The Last Byzantine Palace
Many years ago, probably around 1980, we visited the remains of the last Byzantine palace. The Palace of Porphyrogenitus, called Tekfur Sarayi in Turkish has a history of over a thousand years. When we visited in the early 1980s it had one facade wall flanked by two side walls creating a courtyard as you see in the image above.
We wanted to see the newly restored palace and what it contained. As we arrived and got our tickets, I saw the elevator on the outside wall and proceeded to walk towards it. A young man told us that it was not available yet because of some paperwork but another officer approached and opened the door to us. Otherwise, I would not have made it to the top floor.
As we exited the elevator to the outside landing we enjoyed a wide vista of the Golden Horn. The landing was framed by a metal railing and transparent panels, probably plexiglass. We took a few photographs and proceeded to enter the top floor curious about its contents.
After the Ottoman conquest, the palace was also used as a glass and ceramic workshop where they apparently produced very high-quality glassware and ceramics. As we entered the top floor, I was quite surprised to see what appeared to be a replica of an altar from a mosque, Ottoman calligraphy on ceramic tiles and other similar items. As we walked around and got closer to the display cases, we both noticed that the contents of the museum were mainly Ottoman artifacts and scenes depicting Ottoman life.
We finished the top floor and proceeded to go down. The floors were nicely finished as were the stairs. The windows had gaps around the frames possibly because they did not want to damage the Byzantine walls. I am not sure. The next floor down was a continuation of the top, displaying rather late period artifacts including European ceramics from the 1900s, clay or meerschaum pipes, drawings, and the like. After viewing what was there, we started going down to the ground level where we could see the courtyard midway from the stairs.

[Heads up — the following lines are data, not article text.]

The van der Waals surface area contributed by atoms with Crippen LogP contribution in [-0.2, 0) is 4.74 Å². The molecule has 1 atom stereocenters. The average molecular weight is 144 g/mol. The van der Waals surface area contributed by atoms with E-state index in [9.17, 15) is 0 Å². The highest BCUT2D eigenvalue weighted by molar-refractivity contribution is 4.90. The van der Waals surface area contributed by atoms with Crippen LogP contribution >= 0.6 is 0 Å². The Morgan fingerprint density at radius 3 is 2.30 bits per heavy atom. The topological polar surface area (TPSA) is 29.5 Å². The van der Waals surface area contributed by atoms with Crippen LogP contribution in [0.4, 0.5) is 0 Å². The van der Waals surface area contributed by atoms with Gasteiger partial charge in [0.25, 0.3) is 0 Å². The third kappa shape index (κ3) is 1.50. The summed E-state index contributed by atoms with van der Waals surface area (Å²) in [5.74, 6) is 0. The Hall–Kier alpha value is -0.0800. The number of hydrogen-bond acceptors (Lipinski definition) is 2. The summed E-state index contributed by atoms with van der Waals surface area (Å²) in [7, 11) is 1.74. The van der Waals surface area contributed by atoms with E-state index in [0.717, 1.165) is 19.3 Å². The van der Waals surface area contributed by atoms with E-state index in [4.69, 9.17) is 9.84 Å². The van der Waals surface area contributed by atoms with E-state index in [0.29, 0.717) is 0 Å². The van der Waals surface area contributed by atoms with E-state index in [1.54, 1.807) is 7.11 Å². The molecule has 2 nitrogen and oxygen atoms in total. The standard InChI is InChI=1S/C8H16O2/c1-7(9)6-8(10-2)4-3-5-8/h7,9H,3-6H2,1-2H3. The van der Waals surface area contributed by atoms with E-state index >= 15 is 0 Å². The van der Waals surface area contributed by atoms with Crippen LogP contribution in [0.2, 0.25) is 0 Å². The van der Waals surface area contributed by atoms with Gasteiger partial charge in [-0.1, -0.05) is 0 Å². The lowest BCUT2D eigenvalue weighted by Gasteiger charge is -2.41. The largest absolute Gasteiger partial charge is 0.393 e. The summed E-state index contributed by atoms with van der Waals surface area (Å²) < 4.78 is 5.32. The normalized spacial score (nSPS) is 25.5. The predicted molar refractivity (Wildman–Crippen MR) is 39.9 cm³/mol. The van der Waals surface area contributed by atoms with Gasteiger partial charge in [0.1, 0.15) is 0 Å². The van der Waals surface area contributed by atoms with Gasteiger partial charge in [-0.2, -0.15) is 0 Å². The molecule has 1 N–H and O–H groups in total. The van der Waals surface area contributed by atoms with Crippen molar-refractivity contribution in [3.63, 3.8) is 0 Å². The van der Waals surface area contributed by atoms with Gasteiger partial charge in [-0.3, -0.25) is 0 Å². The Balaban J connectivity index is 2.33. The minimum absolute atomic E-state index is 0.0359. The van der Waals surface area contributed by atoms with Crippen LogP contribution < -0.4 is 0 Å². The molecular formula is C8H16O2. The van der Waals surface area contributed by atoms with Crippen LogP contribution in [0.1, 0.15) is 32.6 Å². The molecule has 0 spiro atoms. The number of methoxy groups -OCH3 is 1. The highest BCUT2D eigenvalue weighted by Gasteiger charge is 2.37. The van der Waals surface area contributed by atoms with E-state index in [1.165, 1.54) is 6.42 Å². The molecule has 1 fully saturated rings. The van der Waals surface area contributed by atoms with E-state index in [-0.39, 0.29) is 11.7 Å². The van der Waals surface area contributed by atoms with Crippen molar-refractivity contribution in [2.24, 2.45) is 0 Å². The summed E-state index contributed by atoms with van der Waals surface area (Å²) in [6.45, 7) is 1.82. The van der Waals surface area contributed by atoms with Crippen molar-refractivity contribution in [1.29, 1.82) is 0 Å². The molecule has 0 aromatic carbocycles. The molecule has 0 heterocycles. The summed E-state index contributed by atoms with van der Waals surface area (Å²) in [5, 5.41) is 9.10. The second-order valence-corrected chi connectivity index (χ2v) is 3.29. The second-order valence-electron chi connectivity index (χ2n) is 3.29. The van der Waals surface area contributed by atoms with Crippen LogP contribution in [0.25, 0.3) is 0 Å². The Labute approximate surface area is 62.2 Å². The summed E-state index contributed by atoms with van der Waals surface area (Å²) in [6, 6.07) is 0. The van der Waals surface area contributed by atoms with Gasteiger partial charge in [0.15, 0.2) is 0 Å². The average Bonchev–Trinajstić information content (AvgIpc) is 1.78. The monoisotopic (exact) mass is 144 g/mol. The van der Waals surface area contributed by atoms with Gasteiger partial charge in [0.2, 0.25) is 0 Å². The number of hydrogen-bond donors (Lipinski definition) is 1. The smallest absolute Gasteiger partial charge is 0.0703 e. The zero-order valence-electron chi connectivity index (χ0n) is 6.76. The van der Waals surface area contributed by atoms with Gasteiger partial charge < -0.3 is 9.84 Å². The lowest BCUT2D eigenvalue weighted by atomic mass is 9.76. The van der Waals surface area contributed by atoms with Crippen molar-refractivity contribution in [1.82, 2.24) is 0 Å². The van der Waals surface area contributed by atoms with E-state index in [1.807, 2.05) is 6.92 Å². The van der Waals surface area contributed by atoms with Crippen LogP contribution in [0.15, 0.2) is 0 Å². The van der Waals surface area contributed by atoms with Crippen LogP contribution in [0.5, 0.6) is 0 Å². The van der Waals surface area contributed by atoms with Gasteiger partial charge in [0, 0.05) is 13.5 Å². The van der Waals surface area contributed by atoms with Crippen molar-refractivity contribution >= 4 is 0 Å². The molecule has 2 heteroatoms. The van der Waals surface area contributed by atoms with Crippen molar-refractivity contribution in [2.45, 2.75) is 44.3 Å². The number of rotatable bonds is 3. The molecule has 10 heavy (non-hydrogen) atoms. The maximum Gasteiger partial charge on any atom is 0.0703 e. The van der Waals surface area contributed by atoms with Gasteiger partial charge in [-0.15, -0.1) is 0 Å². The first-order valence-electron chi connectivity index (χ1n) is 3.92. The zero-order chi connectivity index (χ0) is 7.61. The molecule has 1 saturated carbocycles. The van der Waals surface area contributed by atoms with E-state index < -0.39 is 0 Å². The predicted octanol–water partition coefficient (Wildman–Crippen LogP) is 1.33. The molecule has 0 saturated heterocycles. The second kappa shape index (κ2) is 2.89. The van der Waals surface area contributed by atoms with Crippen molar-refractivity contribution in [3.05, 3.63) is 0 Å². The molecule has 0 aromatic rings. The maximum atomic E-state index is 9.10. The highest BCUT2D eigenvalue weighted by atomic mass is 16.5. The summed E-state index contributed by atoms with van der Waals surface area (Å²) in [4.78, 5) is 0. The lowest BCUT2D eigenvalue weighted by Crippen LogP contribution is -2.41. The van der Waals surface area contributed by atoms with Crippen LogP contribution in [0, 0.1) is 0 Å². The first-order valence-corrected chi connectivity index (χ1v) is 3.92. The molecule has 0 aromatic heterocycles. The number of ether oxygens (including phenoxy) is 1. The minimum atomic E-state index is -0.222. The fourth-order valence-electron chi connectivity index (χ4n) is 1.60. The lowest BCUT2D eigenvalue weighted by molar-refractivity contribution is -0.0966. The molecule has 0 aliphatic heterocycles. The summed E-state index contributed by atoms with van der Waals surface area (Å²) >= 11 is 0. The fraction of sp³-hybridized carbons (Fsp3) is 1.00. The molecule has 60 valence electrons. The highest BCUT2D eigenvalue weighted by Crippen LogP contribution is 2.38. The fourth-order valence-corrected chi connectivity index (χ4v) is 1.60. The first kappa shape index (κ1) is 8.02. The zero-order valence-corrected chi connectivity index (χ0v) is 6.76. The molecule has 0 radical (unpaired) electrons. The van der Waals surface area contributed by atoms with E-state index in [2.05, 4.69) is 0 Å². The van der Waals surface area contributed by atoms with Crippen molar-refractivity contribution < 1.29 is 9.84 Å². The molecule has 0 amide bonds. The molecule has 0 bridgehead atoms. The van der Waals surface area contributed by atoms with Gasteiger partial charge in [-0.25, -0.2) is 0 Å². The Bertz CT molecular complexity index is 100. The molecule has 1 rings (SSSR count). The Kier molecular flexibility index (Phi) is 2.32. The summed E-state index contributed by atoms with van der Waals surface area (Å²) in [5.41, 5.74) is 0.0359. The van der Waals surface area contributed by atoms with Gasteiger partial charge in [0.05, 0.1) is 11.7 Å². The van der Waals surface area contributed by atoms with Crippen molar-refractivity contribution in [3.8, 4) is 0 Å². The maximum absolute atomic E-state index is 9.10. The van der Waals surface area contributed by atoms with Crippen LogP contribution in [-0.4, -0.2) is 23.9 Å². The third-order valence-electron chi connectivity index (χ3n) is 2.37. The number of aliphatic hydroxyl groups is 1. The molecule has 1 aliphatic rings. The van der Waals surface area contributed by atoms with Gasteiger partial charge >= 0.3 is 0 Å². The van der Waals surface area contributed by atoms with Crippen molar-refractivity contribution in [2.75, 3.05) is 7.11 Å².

Following a glass-floored hallway, we entered a darkened room with a white cube standing on one of its corners and three or more slide projectors creating a slideshow on its sides. The content was again Ottoman ceramics and tile patterns that one could change by pressing on corresponding panels on a control panel. After looking around and trying to figure out the significance of the display in vain, we followed the glass-floored hallway with shards of ceramics presumably from the Byzantine period showing below, out to the entrance, then out to the courtyard.
The courtyard looked about the same as it did in the 1980s except the walls were a bit cleaner and a small cafe was stationed across from the palace. We enjoyed the view, the narrow walkways on the sides and sat at a table in the small coffee house. The menu was cheese or
Although seeing the palace restored and in good shape was quite enjoyable, the contents remained very incongruous as there was practically nothing Byzantine in it other than some kind of a slideshow depicting some soldiers and the pottery shards on display below the glass walkways. It would have made, at least parts of it, a great place for Byzantine studies, a specialized library, and more information on the Byzantine Empire, its history and art. Although nicely restored, as it is, the palace belies its Byzantine heritage with mainly Ottoman artifacts on display. After all, it was built around year 900, 1,200 years ago, well before the conquest of Istanbul by the Ottomans.
The Chora Museum
After a quick lunch at the Tekfur Palace, we headed to see the Church of the Holy Savior in Chora, another Byzantine period museum. Unlike the ill-fitting contents of the Palace, the church mainly housed the period art, mosaics, and frescoes. It was under heavy restoration with scaffolding on all four sides, some parts were closed to the visitors. We enjoyed seeing once more the gorgeous mosaics but missed seeing the frescoes behind the closed doors. In a small space, the church conveyed its Byzantine heritage with nary any denial of its makers and its purpose.
Below are some photographs from the palace and the church both Jan and I took.